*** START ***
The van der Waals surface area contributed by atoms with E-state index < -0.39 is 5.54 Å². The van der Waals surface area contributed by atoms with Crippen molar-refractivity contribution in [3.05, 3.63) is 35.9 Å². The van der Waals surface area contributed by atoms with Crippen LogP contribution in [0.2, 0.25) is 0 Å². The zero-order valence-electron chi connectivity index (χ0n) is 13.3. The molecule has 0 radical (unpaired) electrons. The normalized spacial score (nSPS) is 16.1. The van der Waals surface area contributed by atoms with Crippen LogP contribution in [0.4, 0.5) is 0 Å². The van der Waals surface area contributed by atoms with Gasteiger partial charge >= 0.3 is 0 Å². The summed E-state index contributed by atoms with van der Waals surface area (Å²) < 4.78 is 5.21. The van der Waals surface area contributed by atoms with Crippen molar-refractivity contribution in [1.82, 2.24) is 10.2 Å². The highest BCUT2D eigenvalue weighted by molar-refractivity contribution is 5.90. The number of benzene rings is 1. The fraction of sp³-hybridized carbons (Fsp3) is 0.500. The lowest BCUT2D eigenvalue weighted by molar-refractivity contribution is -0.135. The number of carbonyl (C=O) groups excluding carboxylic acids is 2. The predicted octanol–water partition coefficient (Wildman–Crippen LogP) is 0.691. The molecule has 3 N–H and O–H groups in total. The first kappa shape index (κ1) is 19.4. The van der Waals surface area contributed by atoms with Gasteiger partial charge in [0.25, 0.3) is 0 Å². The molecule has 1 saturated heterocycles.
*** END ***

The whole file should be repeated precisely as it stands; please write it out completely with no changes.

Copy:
The van der Waals surface area contributed by atoms with E-state index < -0.39 is 5.54 Å². The van der Waals surface area contributed by atoms with Crippen molar-refractivity contribution in [3.05, 3.63) is 35.9 Å². The van der Waals surface area contributed by atoms with Crippen LogP contribution in [0.2, 0.25) is 0 Å². The zero-order valence-electron chi connectivity index (χ0n) is 13.3. The molecule has 0 radical (unpaired) electrons. The normalized spacial score (nSPS) is 16.1. The van der Waals surface area contributed by atoms with Crippen LogP contribution in [0.4, 0.5) is 0 Å². The van der Waals surface area contributed by atoms with Gasteiger partial charge >= 0.3 is 0 Å². The summed E-state index contributed by atoms with van der Waals surface area (Å²) < 4.78 is 5.21. The van der Waals surface area contributed by atoms with Crippen molar-refractivity contribution in [1.82, 2.24) is 10.2 Å². The highest BCUT2D eigenvalue weighted by molar-refractivity contribution is 5.90. The number of benzene rings is 1. The fraction of sp³-hybridized carbons (Fsp3) is 0.500. The lowest BCUT2D eigenvalue weighted by molar-refractivity contribution is -0.135. The number of carbonyl (C=O) groups excluding carboxylic acids is 2. The predicted octanol–water partition coefficient (Wildman–Crippen LogP) is 0.691. The molecule has 3 N–H and O–H groups in total. The first kappa shape index (κ1) is 19.4. The van der Waals surface area contributed by atoms with Gasteiger partial charge in [0.25, 0.3) is 0 Å². The molecule has 1 saturated heterocycles.